Distributional impacts of carbon taxation and revenue recycling: a behavioural microsimulation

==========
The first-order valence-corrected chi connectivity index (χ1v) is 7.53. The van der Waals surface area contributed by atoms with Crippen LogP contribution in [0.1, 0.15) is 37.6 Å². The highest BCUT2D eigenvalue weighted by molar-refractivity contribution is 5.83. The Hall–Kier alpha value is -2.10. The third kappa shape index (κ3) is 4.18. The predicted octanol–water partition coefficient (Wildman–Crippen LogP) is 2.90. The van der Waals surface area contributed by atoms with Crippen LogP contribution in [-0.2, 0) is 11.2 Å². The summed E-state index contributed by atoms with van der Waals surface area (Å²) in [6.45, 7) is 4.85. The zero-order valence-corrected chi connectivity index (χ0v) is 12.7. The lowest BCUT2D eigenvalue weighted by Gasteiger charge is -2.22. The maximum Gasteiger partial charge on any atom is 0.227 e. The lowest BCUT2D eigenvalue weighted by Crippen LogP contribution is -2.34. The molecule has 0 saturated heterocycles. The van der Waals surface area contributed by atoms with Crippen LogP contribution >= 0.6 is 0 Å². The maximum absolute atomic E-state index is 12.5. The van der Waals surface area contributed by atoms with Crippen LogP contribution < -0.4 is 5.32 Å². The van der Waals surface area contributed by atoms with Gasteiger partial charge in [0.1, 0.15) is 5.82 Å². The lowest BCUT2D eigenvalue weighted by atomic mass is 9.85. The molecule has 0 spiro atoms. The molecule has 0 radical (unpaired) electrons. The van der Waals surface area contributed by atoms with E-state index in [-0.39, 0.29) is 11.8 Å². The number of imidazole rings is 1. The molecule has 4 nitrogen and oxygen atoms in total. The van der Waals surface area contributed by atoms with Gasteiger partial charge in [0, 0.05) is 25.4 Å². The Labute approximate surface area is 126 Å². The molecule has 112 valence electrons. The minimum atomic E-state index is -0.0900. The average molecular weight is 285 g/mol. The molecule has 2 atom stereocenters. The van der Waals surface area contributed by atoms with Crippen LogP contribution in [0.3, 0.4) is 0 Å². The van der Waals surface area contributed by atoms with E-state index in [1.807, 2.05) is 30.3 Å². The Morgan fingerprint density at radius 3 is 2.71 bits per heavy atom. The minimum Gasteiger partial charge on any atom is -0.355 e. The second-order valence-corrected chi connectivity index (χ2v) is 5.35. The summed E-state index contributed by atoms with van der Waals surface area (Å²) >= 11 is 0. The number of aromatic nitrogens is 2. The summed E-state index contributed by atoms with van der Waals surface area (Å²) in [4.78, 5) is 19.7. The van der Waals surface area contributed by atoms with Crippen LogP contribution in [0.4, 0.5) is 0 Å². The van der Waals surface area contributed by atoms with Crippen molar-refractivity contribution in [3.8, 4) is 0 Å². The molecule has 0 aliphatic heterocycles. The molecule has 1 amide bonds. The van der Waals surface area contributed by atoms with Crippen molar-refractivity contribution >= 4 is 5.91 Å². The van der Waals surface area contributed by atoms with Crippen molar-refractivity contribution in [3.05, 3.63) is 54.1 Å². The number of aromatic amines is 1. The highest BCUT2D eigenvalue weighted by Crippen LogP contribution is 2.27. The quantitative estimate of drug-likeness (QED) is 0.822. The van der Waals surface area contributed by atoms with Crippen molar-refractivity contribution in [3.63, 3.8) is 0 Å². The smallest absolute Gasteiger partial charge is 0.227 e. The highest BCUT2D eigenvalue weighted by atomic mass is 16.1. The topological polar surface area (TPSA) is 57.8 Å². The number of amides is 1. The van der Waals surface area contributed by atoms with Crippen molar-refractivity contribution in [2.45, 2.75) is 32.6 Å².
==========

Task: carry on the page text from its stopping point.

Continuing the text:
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Carbon taxation is a regressive policy which contributes to public opposition towards same. We employ the Exact Affine Stone Index demand system to examine the extent to which carbon taxation in Ireland reduces emissions, as well as its distributional impacts. The Engel curves for various commodity groupings are found to be non-linear, which renders the particular demand system we have chosen more suitable than other methods found in the extant literature. We find that a carbon tax increase can decrease emissions, but is indeed regressive. Recycling the revenues to households mitigates these regressive effects. A targeted allocation that directs the revenues towards less affluent households is found to reduce inequality more than flat allocation that divides the revenues equally amongst all households; however both methods are capable of mitigating the regressive effects of the tax increase.